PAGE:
The Mote cricket ground has the stuff of legend about it. Cricketers first strode out to play within this picturesque setting 165 years ago. England stalwart Colin Cowdray batted for Kent here and the world's fastest bowler, Shoaib Akhtar, later pounded the turf.
Standing on the outskirts of Maidstone, Kent, The Mote rose on the western fringe of Mote Park, then a 558-acre country estate. The first earl of Romney built a mansion there in the 1790s, before the second and third earls redeveloped the grounds in the mid-19th century, establishing cricket provision by 1857. That year, The Mote played Cobham to launch the site's senior level activity.
After purchasing the estate in 1895, Marcus Samuel, 1st Viscount Bearsted, and co-founder of the Shell oil company, extensively developed the cricketing acres, levelling the ground and turning the square ninety degrees in 1907 to allow them to host county cricket regularly. The Tabernacle, his private pavilion, erected between 1909 and 1910, remains a Grade 2 listed building.
Selling Mote Park to Maidstone Corporation in 1927 on the death of his father, the second viscount excluded the cricket ground from the sale, gifting it to The Mote Cricket Club. In its role as a Kent County Cricket Club outground, the venue hosted more than 200 first class matches between 1859 and 2005, the year the first eleven played their final game there.
"I loved watching Kent 1st at The Mote," recalls current head groundsman Howard Waters, "and bowled here for Maidstone Grammar School U18s before joining the cricket club itself in 2000. Aesthetically, it's one of the most attractive grounds in the county, enjoying uninterrupted views of the North Downs."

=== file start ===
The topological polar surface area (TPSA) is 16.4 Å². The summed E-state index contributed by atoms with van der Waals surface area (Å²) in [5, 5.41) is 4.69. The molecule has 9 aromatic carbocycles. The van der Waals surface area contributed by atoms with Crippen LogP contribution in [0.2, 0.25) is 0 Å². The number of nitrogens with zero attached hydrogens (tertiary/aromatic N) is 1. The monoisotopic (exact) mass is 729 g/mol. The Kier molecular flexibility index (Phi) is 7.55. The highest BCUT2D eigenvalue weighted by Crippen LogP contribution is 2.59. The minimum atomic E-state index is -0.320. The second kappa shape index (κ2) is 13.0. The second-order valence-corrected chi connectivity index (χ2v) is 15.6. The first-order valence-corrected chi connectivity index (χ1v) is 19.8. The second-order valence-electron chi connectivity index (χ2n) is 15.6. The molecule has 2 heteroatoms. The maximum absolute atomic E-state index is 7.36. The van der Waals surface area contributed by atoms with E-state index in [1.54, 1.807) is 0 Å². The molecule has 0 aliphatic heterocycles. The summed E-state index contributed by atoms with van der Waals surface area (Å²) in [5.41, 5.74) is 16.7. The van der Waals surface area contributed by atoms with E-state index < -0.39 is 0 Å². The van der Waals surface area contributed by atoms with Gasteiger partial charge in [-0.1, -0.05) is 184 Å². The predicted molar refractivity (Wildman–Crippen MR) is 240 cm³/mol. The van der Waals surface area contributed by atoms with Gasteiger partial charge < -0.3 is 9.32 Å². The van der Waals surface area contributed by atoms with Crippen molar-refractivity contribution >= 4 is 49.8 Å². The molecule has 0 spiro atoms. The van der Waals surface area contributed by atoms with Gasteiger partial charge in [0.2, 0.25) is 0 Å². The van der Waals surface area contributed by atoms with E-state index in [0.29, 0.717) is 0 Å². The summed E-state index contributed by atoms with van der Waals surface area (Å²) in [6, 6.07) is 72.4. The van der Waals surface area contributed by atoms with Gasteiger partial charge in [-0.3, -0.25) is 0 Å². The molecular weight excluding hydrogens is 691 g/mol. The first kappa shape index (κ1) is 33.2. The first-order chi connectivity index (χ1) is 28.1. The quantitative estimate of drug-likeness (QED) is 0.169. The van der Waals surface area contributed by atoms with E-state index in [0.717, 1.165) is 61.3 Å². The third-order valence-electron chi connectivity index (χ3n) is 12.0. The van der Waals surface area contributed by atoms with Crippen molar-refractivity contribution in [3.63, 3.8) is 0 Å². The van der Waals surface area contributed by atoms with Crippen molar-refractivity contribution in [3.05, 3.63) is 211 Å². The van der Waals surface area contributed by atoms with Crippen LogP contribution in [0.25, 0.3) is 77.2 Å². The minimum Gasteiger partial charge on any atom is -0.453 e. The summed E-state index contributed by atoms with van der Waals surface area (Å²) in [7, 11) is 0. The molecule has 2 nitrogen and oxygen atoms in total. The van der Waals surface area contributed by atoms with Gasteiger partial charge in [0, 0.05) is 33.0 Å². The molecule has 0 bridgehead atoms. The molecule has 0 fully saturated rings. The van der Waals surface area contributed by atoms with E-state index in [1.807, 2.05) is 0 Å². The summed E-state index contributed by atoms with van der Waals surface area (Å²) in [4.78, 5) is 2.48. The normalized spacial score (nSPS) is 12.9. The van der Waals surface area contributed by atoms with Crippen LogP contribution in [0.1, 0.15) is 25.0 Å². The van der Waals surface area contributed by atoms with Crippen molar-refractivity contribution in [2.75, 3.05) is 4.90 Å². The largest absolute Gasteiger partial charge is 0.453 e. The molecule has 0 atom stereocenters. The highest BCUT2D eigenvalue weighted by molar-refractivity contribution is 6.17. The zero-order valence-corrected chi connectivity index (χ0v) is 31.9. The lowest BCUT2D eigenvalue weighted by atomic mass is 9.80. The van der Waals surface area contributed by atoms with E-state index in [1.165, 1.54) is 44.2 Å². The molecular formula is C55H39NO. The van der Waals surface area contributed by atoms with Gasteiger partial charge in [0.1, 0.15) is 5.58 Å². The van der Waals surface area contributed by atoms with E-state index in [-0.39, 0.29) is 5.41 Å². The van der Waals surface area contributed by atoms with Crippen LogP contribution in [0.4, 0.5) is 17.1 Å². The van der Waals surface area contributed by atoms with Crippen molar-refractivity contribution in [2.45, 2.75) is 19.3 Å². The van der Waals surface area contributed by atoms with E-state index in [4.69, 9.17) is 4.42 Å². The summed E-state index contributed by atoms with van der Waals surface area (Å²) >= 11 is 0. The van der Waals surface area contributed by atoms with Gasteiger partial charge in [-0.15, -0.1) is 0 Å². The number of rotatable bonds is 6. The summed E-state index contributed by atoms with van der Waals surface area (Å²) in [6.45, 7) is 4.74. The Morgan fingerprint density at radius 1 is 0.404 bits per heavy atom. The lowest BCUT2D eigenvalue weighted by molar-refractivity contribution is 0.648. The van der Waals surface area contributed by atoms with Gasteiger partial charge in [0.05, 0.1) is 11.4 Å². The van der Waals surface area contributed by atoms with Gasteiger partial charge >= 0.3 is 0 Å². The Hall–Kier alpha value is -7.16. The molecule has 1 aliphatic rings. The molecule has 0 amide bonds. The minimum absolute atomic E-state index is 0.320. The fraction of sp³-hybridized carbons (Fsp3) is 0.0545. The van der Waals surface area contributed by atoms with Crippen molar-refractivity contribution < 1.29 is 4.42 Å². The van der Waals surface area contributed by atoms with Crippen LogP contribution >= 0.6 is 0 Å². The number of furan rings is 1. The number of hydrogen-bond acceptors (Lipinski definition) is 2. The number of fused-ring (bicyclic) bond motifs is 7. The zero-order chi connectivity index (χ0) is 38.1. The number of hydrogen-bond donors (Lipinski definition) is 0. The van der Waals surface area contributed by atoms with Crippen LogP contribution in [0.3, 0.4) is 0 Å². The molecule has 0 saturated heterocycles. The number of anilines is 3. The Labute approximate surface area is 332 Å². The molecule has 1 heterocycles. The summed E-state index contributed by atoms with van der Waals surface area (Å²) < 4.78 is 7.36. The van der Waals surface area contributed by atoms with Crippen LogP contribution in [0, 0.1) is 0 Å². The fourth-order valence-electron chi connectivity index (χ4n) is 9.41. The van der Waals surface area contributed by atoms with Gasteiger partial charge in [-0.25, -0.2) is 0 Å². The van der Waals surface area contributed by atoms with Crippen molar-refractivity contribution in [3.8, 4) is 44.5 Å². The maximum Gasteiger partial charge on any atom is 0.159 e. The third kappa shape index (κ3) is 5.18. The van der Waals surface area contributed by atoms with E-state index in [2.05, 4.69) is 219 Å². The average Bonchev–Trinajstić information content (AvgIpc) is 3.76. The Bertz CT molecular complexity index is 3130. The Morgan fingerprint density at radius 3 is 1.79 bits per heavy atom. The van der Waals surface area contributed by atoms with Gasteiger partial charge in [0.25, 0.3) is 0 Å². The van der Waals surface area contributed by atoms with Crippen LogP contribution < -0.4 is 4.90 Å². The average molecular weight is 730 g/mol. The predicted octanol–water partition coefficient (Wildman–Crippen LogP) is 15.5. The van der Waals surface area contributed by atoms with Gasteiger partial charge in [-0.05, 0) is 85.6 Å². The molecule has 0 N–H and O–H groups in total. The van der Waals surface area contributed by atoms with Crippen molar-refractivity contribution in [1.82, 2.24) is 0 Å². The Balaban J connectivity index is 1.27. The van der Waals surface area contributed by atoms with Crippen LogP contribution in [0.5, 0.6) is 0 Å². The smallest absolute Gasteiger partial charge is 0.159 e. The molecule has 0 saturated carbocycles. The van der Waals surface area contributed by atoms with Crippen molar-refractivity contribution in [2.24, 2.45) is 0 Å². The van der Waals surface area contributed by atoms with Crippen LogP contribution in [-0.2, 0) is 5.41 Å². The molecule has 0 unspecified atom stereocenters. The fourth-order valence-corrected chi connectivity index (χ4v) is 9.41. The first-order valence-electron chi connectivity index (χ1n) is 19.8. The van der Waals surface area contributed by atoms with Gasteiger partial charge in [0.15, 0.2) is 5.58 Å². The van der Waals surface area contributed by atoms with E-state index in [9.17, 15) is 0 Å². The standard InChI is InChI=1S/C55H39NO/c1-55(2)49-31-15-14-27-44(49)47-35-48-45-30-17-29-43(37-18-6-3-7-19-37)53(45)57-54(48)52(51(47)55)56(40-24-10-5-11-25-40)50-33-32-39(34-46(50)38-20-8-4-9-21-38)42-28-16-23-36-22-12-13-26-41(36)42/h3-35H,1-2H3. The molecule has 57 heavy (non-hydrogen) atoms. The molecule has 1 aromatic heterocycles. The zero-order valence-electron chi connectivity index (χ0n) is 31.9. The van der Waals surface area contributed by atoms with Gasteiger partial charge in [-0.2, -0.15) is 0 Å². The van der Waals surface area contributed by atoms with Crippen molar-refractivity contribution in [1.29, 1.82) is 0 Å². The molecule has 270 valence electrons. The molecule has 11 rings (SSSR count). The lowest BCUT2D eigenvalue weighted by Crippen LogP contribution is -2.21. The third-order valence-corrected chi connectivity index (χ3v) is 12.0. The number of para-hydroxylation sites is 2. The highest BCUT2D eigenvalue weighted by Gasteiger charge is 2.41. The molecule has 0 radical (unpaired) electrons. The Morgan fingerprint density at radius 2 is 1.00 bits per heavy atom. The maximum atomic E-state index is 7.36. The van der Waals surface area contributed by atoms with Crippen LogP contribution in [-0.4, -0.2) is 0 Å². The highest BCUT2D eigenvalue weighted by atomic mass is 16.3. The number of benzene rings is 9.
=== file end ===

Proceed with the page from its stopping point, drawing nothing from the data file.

Head Groundsman Howard Waters
With two squares to tend, solo grounds professional Howard is kept busy from March to October, preparing the strips for a crammed calendar of fixtures for the Kent League club and local school sides.
This is Howard's second season employed by the club, after seventeen years assisting as a volunteer. "I enjoyed playing at The Mote and began volunteering for them the same year I joined - I passionately wanted to make the ground as good as I possibly could," Howard explains.
"The Kent CCC county week was in full swing in those days - a championship match then a one-day game was the usual format - so I had the chance to see some quality players."
End of an era
Four seasons ago, the venue hosted its final Kent second XI game, marking the end of an era. It had lost first class county cricket here in 2005, following an umpire's unfavourable report about the condition of the pitches.
"The Mote invested £12,000 for county standard wickets," Howard explains "but they were relaid to no avail. In any case, the main pavilion is in a state of disrepair and would cost around £1m for a replacement of a similar size."
The advent of the Twenty20 game in 2003 heralded yet another record at The Mote. "Australian batsman Andrew Simons scored 100 off 34 balls in 2004; the then fastest ton," recalls Howard. "All the more impressive given our long boundaries."